This is a transcript from a “Make Choices, Not Excuses” Seminar I taught this year on competition and marketing
A Conversation on Competition and Marketing
Foundational Principle for this Conversation: To explore various competitive behaviors and examine how to use them to improve the quality of our lives.
Definition: Competition – An act that is motivated by the desire to win. In its least productive form, all competition is seen in adversarial terms.
STUDENT: Is it really necessary to compete? Wouldn’t a person who thinks in visionary terms transcend this need?
LEWIS: Possibly. Many experts believe that humans are hard-wired to compete – that it is something we are genetically inclined to do (See the A Conversation on Genetic and Biological Systems).
STUDENT: Why is this so?
LEWIS: Once we are earning more and possess more than we need to survive, all wealth becomes comparative. Even so, we exert great energy into competing with others and getting lost in a frenzy of consumerism. It is not an exaggeration to state that when faced with more than one choice, all living creatures act the way in which they perceive and/or believe to be in their best interest. If Darwin’s concepts of natural selection are correct, then we are inclined to make status and influence-based choices as a means to reproductive success. There may be something in us that says, “Having above-average status, income, influence, and power will increase the odds that we will attract a more desirable mate and help our children and those in our primary group (tribe) to have a comparative advantage in relation to peers.” Once we earn more and possess more than we need to survive, all wealth becomes comparative.
STUDENT: So we are competitive as an expression of our self interest?
LEWIS: Yes. So much so that at times these status-driven choices may appear to be illogical, irrational, nonsensical and just plain wrong to others. Nevertheless, the choice will be made based on self-interest. Often this choice may relate to the fact that humans have hierarchal tendencies (see A Conversation on Hierarchal Behavior). Thus, what may seem like an irrational choice may be totally rational when seen through the eyes of a person seeking power and influence.
STUDENT: Is everyone in the world competitive?
LEWIS: I would say “yes” but not equally so, and certainly not for the same reason. When you are on the path to self actualization you tend to feel less tension between your fundamental needs and your short-term wants, thereby reducing the number of things you would feel the need to compete for (see A Conversation on Abraham Maslow). If you do not know who you are, then your wants and needs are often at war and it is therefore natural to measure your success by comparing yourself to others. So let us not act too quickly in condemning competition. It all depends on who, what, why and where concerning the competitive behavior.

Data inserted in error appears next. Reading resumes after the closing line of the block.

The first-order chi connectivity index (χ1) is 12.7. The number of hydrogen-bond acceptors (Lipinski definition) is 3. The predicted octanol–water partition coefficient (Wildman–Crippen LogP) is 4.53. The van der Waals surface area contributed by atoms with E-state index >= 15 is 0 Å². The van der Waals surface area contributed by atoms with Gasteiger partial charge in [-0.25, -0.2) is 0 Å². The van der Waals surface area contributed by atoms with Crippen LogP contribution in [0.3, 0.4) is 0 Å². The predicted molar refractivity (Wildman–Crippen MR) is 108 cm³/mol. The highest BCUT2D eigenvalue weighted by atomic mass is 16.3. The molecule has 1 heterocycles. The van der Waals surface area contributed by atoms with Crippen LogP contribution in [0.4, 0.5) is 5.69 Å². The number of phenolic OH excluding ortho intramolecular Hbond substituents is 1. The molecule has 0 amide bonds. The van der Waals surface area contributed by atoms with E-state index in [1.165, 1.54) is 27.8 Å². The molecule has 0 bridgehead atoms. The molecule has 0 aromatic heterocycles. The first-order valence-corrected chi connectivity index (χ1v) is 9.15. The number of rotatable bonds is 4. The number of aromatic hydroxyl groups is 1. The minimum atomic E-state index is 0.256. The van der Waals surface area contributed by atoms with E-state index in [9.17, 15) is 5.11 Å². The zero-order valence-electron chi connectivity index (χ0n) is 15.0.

STUDENT: What is the positive side to competition?
LEWIS: A healthy, balanced, competitive perspective allows a person to assess their relative ability to survive compared to others.
STUDENT: How many suits or cars does anyone really need? Most of the time life is not a zero sum game. If there is only one slice of pie and ten people want it, the smartest of the bunch will simply go out and buy or bake another pie and sell it to the other nine people. Competition seems pointless in a prosperous, expanding culture – especially in a culture where a person could theoretically master your Nineteen resources (NSR). What is the point other than what you say might be natural law?
LEWIS: In times of plenty, your point is a valid one. And I agree that most of the time life is not a zero sum game (see A Conversation on Zero Sum Games). However, in times of great scarcity, a moderate amount of competitive thinking can be quite valuable. By noting how our peers or superiors are faring in the natural economic cycles of abundance and scarcity, we can assess the minimum amount required for our own survival. In abundant times, competition also helps us to define how much of a surplus is really necessary to store in reserve for the future.
STUDENT: Can you speak further about scarcity, competition and the concept of natural law?
LEWIS: In times of abundance, surpluses are irrelevant. In times of scarcity, it is hard to know what is enough. Each of us sees the world differently. Our perceptions control the calculations we make to determine “enough.” They may seem quite reasonable, sensible, and rational, but they are also reinforced emotively, and with a different intention than what might seem logical. Understanding this, it makes greater sense to see that it may actually be more natural for us to compete than to live a life free of competition. Some researchers believe that we may be genetically pre-disposed to a type of group behavior where it is essential to track the wealth of others and then compare it to our own level of wealth. Such a practice might serve as a far-reaching means of assuring self survival in the face of unknown future shifts and changes in the group dynamic, particularly in relationship to hierarchical behavior patterns (see A Conversation on Hierarchal Behavior).